It was built by Rev. Garrett in 1884, it was bought by the Maharaja of Mysore, Chamaraja Wodeyar.Now owned by the current scion of the Mysore royal family, Srikanta Datta Narsimharaja Wadiyar. The palace was built in Tudor style architecture with fortified towers, battlements and turrets.
The ground floor consists of an open courtyard containing granite seats covered with fluorescent blue ceramic tiles.
The first floor containing an elaborate hall called as the Durbar Hall can be reached by climbing a decorated staircase. This is the hall where the king used to address the assembly. The walls along the Durbar Hall are adorned with paintings and the staircase has a massive elephant head mounted on its wall. After climbing the stairs we find the photograph of the king on his golden throne in the Mysore palace, which is taken out only during the Dassera festivities.
After that we enter the elegant Durbar hall with its magneficient chandlers, and beautifully ornamented mirrors. One side of the Durbar hall contains stained glass windows in Gothic style. The colour yellow is used profusely and the walls and the sofa set in the hall are in yellow. A screen on one end separates the area where the ladies used to sit and watch the assembly proceedings in relative privacy.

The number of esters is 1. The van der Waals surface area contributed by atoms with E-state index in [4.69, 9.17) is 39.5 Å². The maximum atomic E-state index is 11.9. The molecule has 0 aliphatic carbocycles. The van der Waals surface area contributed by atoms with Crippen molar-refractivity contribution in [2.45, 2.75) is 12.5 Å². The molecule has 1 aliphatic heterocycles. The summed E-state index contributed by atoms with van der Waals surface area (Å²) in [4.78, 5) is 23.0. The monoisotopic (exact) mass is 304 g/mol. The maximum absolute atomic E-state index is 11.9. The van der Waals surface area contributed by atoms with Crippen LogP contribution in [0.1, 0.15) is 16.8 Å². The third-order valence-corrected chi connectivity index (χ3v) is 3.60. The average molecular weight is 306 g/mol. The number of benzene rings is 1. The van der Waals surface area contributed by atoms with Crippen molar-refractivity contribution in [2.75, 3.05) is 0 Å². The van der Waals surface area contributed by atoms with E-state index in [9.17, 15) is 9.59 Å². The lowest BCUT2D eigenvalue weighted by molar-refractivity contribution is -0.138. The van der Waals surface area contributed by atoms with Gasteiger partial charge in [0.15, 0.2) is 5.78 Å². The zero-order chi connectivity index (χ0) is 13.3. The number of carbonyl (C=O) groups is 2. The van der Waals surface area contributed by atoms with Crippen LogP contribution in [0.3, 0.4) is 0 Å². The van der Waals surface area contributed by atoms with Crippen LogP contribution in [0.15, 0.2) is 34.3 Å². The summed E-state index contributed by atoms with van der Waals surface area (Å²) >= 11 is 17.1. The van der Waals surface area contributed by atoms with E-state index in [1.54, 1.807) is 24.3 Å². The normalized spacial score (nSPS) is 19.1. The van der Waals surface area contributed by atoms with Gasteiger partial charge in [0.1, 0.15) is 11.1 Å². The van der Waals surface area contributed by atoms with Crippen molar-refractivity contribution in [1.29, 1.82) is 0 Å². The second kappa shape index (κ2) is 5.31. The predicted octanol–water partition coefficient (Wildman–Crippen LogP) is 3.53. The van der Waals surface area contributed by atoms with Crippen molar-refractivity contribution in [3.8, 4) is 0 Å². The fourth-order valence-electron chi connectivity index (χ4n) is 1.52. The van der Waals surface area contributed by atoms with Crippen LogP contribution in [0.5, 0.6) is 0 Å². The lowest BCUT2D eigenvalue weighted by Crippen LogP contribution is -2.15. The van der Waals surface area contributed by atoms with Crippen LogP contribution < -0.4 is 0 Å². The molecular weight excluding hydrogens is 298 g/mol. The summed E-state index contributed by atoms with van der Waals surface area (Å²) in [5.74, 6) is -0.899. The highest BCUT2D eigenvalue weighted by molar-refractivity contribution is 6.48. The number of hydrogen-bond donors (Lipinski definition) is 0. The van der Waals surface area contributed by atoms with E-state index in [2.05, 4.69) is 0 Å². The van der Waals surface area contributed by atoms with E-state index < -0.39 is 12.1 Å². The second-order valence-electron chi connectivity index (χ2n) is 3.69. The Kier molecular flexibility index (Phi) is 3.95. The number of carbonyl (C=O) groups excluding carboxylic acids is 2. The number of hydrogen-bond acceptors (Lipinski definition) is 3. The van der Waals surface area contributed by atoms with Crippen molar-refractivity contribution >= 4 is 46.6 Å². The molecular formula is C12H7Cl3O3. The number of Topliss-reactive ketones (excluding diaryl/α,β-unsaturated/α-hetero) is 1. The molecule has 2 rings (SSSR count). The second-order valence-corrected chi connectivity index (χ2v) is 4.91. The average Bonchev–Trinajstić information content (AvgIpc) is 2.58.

The interior walls of the palace are also adorned by old paintings belonging to the mid-19th century, including some Greek and Dutch paintings.Some paintings of Raja Ravi Verma are also present here.
Some of the other attractions include a dining table belonging to the Diwan of Mysore, Sir Mirza Ismail. This table contained a mother-of-pearl inlay with Chinese lacquer work.Also the numerous photos of the royal family, depicting the various generations of royality and splendor.
The interiors were decorated with elegant wood carvings, floral motifs, cornices and relief paintings on the ceiling. The furniture, which was neo-classical, Victorian and Edwardian in style, was bought from John Roberts and Lazarus. A total of 35 rooms were built in the palace with most of them being bed rooms, which demand our special attention.
The palace is open to the public who can visit it after paying a nominal fee. There are also plans to rent out the ballroom for private parties and also to sell silk scarves, photographs and other articles used by the royal family to the tourists. Illumination of the palace and renovating the gardens using Mexican grass is also being planned.